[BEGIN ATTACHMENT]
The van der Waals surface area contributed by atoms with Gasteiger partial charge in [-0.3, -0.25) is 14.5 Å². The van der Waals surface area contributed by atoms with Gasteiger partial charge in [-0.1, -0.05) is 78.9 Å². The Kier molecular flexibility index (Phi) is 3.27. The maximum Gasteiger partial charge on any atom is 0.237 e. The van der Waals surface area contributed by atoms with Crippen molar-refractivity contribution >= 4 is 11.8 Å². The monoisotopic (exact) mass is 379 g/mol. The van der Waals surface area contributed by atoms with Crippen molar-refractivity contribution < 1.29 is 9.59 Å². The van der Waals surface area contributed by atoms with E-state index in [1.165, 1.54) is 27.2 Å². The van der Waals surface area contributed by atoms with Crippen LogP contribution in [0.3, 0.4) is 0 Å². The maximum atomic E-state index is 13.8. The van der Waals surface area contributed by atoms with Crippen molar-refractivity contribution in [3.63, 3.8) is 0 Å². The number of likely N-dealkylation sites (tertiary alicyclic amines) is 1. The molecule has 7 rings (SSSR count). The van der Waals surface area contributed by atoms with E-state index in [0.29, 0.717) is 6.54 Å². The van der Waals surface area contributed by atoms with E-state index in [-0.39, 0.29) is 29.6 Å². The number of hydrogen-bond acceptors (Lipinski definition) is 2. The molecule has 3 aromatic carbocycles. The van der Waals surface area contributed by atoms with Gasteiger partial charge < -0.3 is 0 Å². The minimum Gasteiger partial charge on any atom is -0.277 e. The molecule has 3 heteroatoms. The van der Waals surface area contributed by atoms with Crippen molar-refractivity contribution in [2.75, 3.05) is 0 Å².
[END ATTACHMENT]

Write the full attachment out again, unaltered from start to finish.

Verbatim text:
The van der Waals surface area contributed by atoms with Gasteiger partial charge in [-0.3, -0.25) is 14.5 Å². The van der Waals surface area contributed by atoms with Gasteiger partial charge in [-0.1, -0.05) is 78.9 Å². The Kier molecular flexibility index (Phi) is 3.27. The maximum Gasteiger partial charge on any atom is 0.237 e. The van der Waals surface area contributed by atoms with Crippen molar-refractivity contribution >= 4 is 11.8 Å². The monoisotopic (exact) mass is 379 g/mol. The van der Waals surface area contributed by atoms with Crippen molar-refractivity contribution < 1.29 is 9.59 Å². The van der Waals surface area contributed by atoms with E-state index in [1.165, 1.54) is 27.2 Å². The van der Waals surface area contributed by atoms with Crippen LogP contribution in [0.3, 0.4) is 0 Å². The maximum atomic E-state index is 13.8. The van der Waals surface area contributed by atoms with Crippen molar-refractivity contribution in [3.63, 3.8) is 0 Å². The number of likely N-dealkylation sites (tertiary alicyclic amines) is 1. The molecule has 7 rings (SSSR count). The van der Waals surface area contributed by atoms with E-state index in [0.29, 0.717) is 6.54 Å². The van der Waals surface area contributed by atoms with E-state index in [-0.39, 0.29) is 29.6 Å². The number of hydrogen-bond acceptors (Lipinski definition) is 2. The molecule has 3 aromatic carbocycles. The van der Waals surface area contributed by atoms with Gasteiger partial charge < -0.3 is 0 Å². The minimum Gasteiger partial charge on any atom is -0.277 e. The molecule has 3 heteroatoms. The van der Waals surface area contributed by atoms with Crippen molar-refractivity contribution in [2.75, 3.05) is 0 Å².